Science & Technology with a little Circle of Life for Jess

The NSTA recommends that students will “be able to consider the trade-offs among alternative solutions when considering decisions that involve competing priorities (NSTA, 2010)”. This quote was taken from the National Science Teachers Association Position Statement on Teaching Science and Technology in the Context of Societal and Personal Issues.


When I read this, I instantly thought of my 8th period Earth Science class. In an activity that allowed them to investigate the processes of the water cycle (specifically precipitation and runoff), I gave them an article from the Democrat & Chronicle called Keep Cow Manure out of New York’s water. This article discussed how New York’s booming yogurt industry is negatively affecting New York waterways and lakes. For this activity, the students were asked to read the article and write down initial thoughts and then discuss what they read with a partner. This specific class really focused (through their own interest) on ways to fix the issue. This lead students to engage in conversation around “trade-offs among alternative solutions”. One students said to just get rid of the cows, while another student argued that the economy needs the cows. Below represents some of the responses I received and reflects some of the discussion held in class.

"We need cows because we milk"
“We need cows because we milk”

Bringing this issue-based lesson to class increased the students’ interest in learning the water cycle, while providing them a meaningful connection to the content. I feel it opened up more opportunity to discuss relevant science applications in real world situations.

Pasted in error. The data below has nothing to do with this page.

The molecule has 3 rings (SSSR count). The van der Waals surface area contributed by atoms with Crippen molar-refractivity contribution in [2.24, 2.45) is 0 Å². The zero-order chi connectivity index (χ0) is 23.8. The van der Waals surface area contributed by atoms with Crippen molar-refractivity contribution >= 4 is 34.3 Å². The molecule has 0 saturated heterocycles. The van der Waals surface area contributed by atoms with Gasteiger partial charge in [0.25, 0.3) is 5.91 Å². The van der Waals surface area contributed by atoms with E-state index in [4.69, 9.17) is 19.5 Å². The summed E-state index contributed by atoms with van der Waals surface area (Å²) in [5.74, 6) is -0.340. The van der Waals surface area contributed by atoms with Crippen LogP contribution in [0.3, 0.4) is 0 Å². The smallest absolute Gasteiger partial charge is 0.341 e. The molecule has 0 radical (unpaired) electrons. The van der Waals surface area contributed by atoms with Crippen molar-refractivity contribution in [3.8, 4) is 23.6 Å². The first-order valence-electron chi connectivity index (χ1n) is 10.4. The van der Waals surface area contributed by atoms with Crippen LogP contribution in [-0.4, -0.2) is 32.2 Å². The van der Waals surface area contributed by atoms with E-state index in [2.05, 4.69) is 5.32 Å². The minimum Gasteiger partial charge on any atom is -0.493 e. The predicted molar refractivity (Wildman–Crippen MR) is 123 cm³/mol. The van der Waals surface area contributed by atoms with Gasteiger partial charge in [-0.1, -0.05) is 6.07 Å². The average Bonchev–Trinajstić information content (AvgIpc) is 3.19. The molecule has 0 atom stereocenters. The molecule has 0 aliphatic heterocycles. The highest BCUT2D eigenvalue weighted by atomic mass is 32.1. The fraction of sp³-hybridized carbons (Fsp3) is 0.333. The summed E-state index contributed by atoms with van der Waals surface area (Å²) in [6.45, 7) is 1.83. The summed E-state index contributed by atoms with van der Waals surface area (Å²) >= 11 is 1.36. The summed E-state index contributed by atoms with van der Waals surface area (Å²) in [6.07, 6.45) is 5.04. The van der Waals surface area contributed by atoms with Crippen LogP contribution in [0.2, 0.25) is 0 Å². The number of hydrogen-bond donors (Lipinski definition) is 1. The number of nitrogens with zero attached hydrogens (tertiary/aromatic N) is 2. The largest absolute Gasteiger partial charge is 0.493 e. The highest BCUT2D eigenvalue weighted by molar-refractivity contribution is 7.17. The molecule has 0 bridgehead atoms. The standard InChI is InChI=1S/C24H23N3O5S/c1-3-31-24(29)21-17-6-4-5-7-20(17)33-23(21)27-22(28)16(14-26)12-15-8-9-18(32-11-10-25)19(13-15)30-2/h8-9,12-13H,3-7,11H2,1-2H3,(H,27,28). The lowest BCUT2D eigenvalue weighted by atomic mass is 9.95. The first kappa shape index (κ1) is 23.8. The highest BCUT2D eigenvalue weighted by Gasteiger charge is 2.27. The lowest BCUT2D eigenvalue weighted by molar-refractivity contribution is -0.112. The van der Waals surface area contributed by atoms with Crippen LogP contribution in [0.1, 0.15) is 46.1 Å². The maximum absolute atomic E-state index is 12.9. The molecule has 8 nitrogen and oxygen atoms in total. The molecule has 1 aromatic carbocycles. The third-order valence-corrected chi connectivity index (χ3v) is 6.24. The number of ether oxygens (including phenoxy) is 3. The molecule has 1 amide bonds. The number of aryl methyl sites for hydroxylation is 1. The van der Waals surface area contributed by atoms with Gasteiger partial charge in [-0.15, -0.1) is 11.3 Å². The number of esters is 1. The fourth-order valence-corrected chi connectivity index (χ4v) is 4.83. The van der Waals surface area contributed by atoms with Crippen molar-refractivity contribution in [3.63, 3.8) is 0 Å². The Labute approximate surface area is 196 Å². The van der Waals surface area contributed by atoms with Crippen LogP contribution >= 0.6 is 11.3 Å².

Something else I would like to mention and this is specifically directed toward Jessica. Today I attended a PD on Ubd that involved Living Environment Teachers and Earth Science Teachers. The Living Environment teachers were discussing the food web and ecology. They planned on using The Lion King as an example. They were going to use the opening scene and the scene below. It might help, it might not




Bryant, E. (2014). Keep cow manure out of New York’s water. Democrat & Chronicle.  Retrieved from

NSTA. (2010). Teaching Science and Technology in the Context of Societal and Personal Issues. Retrieved from


3 thoughts on “Science & Technology with a little Circle of Life for Jess”

  1. I love your use of this issue. I think that teaching issues-based science as much as possible is key. It increases scientific literacy, allows learners to see that science goes far beyond the classroom, and shows learners that often there is not one right answer.

  2. That Lion King clip is SO perfect to introduce ecology. You’ll be disappoint when you hear this, but things changed drastically for my IU last week and now I’m not even doing Ecology. I’ve joined the ranks of Evolution but will pass this along to my CT, and I’m sure Ryan would benefit from this. I would have never thought to look to Disney for such a great, simple, insightful explanation of Ecology. I knew there was a reason I always loved Mustafa!! =)

  3. Here is some important info on dairy farming in NYS from this site:

    Agriculture is an impressive industry in New York State, and while farmers may be less than one percent of the population, their contributions are everywhere.

    The dairy industry is New York’s leading agricultural sector with more than 5,000 family farms milking more than 600,000 cows. Each one of those cows produces on average 21,000 pounds (or 2,436 gallons) of milk each year. When you add all that up, it becomes nearly 13 billion pounds (or 1.5 billion gallons) of milk produced annually in New York State.

    When farmers sell that milk, it turns into more than $2.5 billion worth of revenue coming from rural, mostly upstate communities throughout New York State. The top milk producing counties in New York are Wyoming, Cayuga and St. Lawrence.

    New York is ranked fourth in milk production nationally, represents approximately seven percent of the nation’s total milk supply.

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